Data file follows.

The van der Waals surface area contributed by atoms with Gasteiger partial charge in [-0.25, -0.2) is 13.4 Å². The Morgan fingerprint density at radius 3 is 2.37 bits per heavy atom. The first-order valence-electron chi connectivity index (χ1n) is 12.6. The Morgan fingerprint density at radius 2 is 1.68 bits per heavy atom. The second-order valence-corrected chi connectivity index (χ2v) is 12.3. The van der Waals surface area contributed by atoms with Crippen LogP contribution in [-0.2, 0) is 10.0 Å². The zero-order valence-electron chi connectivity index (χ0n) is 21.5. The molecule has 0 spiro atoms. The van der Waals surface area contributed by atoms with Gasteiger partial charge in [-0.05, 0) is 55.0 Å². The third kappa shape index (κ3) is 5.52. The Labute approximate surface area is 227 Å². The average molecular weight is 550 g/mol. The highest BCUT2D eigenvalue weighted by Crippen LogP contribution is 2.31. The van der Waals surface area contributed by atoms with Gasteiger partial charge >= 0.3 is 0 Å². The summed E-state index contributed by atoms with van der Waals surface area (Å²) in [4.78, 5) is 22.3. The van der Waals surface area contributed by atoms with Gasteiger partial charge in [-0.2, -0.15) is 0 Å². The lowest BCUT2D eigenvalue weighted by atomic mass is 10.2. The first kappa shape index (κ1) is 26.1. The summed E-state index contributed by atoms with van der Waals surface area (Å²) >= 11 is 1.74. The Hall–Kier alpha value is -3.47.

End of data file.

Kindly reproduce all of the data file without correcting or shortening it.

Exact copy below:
The van der Waals surface area contributed by atoms with Gasteiger partial charge in [-0.25, -0.2) is 13.4 Å². The Morgan fingerprint density at radius 3 is 2.37 bits per heavy atom. The first-order valence-electron chi connectivity index (χ1n) is 12.6. The Morgan fingerprint density at radius 2 is 1.68 bits per heavy atom. The second-order valence-corrected chi connectivity index (χ2v) is 12.3. The van der Waals surface area contributed by atoms with Crippen LogP contribution in [-0.2, 0) is 10.0 Å². The zero-order valence-electron chi connectivity index (χ0n) is 21.5. The molecule has 0 spiro atoms. The van der Waals surface area contributed by atoms with Gasteiger partial charge in [-0.05, 0) is 55.0 Å². The third kappa shape index (κ3) is 5.52. The Labute approximate surface area is 227 Å². The average molecular weight is 550 g/mol. The highest BCUT2D eigenvalue weighted by Crippen LogP contribution is 2.31. The van der Waals surface area contributed by atoms with Gasteiger partial charge >= 0.3 is 0 Å². The summed E-state index contributed by atoms with van der Waals surface area (Å²) in [4.78, 5) is 22.3. The van der Waals surface area contributed by atoms with Gasteiger partial charge in [-0.2, -0.15) is 0 Å². The lowest BCUT2D eigenvalue weighted by atomic mass is 10.2. The first kappa shape index (κ1) is 26.1. The summed E-state index contributed by atoms with van der Waals surface area (Å²) >= 11 is 1.74. The Hall–Kier alpha value is -3.47.